They were on a train, traveling to Central when he looked up from his notebook to see her sitting in the seat across from him, her faithful head bent over a folder that he knew instinctively she would make him review later. A shaft of light fell through the restless and patterned window, illuminating her. For the first time, Roy noticed how impossibly lovely she really was. He is surprised by the devastating hurt that the realization causes. It will not be the last time.
Roy often thinks it unfair—her unapproachable nature and guarded eyes. He watches her from the corner of his vision, neglects his paperwork; as always there is a girl for him to pass the evenings with. Outwardly, it is as if he has not changed in the slightest.
(He wonders idly, during a date with one of the numerous pretty girls, why they are what they are. Part of their attraction is in their youth, certainly. But they are wide-eyed, perfect, and something about them that suggests innocence, ignorance, and frailty. They are nothing at all like capable Hawkeye, who is a woman, all the more keenly aware. These exquisite dolls will never think of becoming something like her, so strong and horribly aware of the world that exists outside of Amestris.)
For someone who knows so much about him—indeed, Hawkeye is almost as fluent in the ways of Roy as Hughes is—Roy is occasionally astounded and grateful that she does not notice him noticing the fair and celestial proportions of her body. Hawkeye moves beautifully, with sparse gestures. Her speech is just as elegant: precise consonants and unexaggerated vowels and it is very hard indeed, Roy realizes, to pay attention to what she is saying. He would rather be focusing on her bright lips, the curve her cheek took on when she pronounced the names of foreign countries, the smooth column of her unadorned throat.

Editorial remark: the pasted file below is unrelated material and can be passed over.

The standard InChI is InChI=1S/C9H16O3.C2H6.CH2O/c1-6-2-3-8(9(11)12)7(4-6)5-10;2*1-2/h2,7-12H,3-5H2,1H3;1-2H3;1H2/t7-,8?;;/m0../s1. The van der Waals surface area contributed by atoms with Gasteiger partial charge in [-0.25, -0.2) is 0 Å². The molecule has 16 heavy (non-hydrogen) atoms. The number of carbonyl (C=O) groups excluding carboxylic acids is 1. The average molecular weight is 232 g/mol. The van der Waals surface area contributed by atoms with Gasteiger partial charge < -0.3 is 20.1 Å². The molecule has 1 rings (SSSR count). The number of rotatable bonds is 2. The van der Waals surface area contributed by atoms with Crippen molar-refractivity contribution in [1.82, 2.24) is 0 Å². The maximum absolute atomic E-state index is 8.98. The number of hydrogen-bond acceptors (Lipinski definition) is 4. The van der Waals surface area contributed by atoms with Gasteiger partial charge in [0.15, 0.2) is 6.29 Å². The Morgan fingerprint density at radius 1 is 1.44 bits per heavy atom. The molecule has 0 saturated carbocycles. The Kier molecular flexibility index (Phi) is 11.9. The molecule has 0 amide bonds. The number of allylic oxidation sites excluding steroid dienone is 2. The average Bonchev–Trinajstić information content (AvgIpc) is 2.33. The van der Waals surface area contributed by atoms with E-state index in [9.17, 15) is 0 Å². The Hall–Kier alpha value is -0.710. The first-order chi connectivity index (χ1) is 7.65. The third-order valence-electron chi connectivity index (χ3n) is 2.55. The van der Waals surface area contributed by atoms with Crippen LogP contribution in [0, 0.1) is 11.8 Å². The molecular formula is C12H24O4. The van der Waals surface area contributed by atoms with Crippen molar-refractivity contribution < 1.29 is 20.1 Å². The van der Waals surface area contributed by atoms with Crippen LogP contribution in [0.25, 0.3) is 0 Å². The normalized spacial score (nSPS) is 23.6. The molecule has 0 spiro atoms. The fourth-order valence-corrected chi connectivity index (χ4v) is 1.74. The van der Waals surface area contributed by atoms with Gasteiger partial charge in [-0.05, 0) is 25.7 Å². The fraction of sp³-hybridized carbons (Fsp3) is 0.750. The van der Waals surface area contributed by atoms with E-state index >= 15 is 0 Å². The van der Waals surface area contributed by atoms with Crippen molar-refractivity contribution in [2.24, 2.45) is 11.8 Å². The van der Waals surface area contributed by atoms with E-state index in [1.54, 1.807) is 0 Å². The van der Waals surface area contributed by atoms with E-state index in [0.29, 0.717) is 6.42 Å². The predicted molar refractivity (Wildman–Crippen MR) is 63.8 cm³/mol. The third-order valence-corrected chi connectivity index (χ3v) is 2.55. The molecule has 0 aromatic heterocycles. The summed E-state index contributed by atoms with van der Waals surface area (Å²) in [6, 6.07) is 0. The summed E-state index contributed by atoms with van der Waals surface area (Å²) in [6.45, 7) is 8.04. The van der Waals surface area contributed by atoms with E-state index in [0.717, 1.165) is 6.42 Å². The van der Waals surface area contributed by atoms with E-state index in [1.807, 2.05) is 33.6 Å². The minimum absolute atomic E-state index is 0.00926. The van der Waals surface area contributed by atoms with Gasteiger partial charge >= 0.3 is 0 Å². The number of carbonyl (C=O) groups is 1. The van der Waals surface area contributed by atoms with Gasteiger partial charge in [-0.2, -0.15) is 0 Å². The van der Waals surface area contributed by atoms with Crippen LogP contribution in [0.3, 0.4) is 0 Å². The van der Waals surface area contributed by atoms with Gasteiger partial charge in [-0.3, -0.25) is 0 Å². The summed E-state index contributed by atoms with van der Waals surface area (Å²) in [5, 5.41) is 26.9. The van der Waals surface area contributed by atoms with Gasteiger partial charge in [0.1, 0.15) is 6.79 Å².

He is not a sentimental man, really. He is too scientifically minded for that.
But still, he sees her face in the pale moon overhead. In all of his textbooks, the delicate strands of cell proteins that the sparse illustrations depict could be love poetry.
He could be a fool, and in fact he is uncomfortably aware that a fool is the only really true name for someone like himself. He loves her. He does not understand. She does not realize that his restless eyes are seeking her and not freedom from his desk.
Once, he startled her; they were leaving the office and he had caught up with her. On an impulse that he thought he might regret later, he caught hold of her arm.
"Look this way," Roy told her, gesturing to the horizon. Hawkeye moved to follow his gesticulating hand with her eyes. As she faced him, the sky beyond them turned the brilliant colour of a mouth. He lost the words he wanted to say as she smiled, her face caught in the light; and she turned and walked away. It wasn’t a retreat but an advance, one he couldn’t follow just yet.
Roy watched her go and realized she was the most beautiful secret that he would ever keep.